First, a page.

Steps to Management Success – 111: It’s a Job, Not a Prison Sentence

Written By Rick Frishman Published April 15th, 2010


It’s a Job, Not a Prison Sentence

There are times—perhaps more than a few—when you will feel frustrated, burned out, and downright trapped by the way things are going at work. Fortunately, most of those feelings will pass, or at least subside—but when they don’t, it may be time to move on.

WHAT IT MEANS: Gone are the days of lifetime employment with one company. Downsizing, outsourcing, and the general turbulence of today’s global economy have changed all that. It’s the Age of the Free Agent—and it means that there is no chain trapping you to your desk. Obviously, deciding to quit your current job is not something that you should do casually or impulsively, but if your day-to-day work experience has just become flat-out miserable, with no relief in sight, you’re not doing yourself any favor by staying there.

ACTION PLAN: Always have an exit strategy. Keep your resume current and your cover letter sparkling even when times are good—because you never know. Put the word out through your network that you’re looking, and gear up for an active and aggressive job search. Let your dissatisfaction motivate you toward extracting yourself from your current “career prison” ASAP. After all, in the final analysis, all jobs are temporary—and when it comes to leaving a job (or boss) you despise, change is good.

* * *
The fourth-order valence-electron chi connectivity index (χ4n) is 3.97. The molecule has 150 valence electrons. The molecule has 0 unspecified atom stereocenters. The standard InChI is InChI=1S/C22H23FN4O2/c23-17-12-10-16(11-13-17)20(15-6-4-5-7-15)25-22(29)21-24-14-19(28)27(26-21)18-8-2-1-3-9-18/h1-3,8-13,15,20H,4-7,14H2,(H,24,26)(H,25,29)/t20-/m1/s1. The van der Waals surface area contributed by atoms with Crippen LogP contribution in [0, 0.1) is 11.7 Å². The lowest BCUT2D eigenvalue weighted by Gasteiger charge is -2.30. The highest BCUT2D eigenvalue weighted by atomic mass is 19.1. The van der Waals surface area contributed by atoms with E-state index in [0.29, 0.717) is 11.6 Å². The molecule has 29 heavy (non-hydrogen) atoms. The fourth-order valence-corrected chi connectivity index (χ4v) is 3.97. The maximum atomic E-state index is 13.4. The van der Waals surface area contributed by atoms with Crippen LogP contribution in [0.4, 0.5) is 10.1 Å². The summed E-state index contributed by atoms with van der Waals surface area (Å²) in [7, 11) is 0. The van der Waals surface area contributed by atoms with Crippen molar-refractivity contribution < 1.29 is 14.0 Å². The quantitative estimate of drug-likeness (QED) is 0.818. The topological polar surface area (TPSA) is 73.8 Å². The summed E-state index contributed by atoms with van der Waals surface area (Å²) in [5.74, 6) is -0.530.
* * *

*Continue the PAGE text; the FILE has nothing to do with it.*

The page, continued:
EVEN BETTER: Determine whether it’s possible to improve your job situation by trying to confront the problem—or whether it’s possible for you to engineer your own attitude adjustment. If your pain stems from a specific situation, perhaps that situation can be resolved. If it’s a whole laundry list of horrors, it’s probably time for you to plan an expeditious retreat—but walk away professionally, with a smile, a handshake, and no burned bridges. In any case, don’t lose sight of the fact that insofar as working at any job goes, you do have a choice.

(Excerpted from: 10 Clowns Don’t Make a Circus. . . and 249 Other Critical Management Success Strategies by Steven Schragis and Rick Frishman)

Roger Due

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